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The effects of alterations in conditioning stimulus intensity on short interval intracortical inhibition

Brain Research
Publication Date
DOI: 10.1016/j.brainres.2009.03.043
  • Conditioning Stimulus
  • Interneurons
  • Short Interval Intracortical Inhibition
  • Biology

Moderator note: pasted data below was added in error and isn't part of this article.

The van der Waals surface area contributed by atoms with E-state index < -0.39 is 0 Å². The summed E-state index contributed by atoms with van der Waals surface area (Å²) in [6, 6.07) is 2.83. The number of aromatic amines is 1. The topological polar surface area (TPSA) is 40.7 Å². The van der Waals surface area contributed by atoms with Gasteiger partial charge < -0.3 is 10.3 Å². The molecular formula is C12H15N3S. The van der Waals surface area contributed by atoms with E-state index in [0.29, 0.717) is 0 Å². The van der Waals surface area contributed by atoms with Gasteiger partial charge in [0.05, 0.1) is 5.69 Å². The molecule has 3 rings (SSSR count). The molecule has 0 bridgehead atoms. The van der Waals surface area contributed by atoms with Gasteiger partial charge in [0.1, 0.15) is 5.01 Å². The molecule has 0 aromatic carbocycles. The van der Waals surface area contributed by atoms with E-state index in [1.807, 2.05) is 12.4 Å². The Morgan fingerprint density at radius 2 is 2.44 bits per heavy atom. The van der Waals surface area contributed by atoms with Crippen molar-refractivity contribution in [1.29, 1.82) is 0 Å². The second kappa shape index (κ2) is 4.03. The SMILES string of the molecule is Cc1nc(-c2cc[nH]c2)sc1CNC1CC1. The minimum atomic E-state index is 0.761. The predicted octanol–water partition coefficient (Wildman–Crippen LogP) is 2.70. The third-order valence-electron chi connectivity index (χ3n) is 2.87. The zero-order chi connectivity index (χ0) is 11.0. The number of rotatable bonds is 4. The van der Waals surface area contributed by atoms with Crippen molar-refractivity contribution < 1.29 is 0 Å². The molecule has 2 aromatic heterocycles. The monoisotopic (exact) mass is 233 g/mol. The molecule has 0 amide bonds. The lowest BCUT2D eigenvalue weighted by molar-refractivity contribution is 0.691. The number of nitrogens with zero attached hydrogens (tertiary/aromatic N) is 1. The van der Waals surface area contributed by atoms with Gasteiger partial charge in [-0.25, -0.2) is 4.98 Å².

Abstract Short interval intracortical inhibition [SICI] is mediated by cortical inhibitory interneurons, with two physiologically distinct phases at interstimulus interval [ISI] < 1 ms and 2.5–3 ms. The second phase of SICI is mediated by synaptic mechanisms, while the first phase has been attributed to axonal refractoriness, synaptic mechanisms or both. In the present study, threshold-tracking transcranial magnetic stimulation was used to explore mechanisms underlying SICI. SICI was studied in 10 normal subjects at three different conditioning stimulus [CS] intensities [40%, 70% and 90% of resting motor threshold, RMT, defined as the threshold for a MEP of ∼ 0.2 mV]. Motor responses were recorded from abductor pollicis brevis. Maximal SICI developed with CS set to 70% RMT [SICI 70%], with two phases evident, at ISI 1 ms [12.7 ± 3.4%] and ISI 2.5 ms [19.3 ± 2.9%]. With CS set to 40% RMT, SICI occurred between 1 ms and 5 ms, peaking at 2.5 ms and was reduced [1.9 ± 1.4%, P < 0.0001] compared to peak SICI 70%. The small SICI peak at 1 ms was absent. With CS at 90% RMT, SICI developed between 2 and 5 ms, peaking at 4 ms [11.2 ± 7.8%]. Facilitation was evident at 1 ms. The findings from the present study suggest that inhibitory circuits with different thresholds underlie the phases of SICI, with synaptic mechanisms also critical to the development of SICI at 1 ms.

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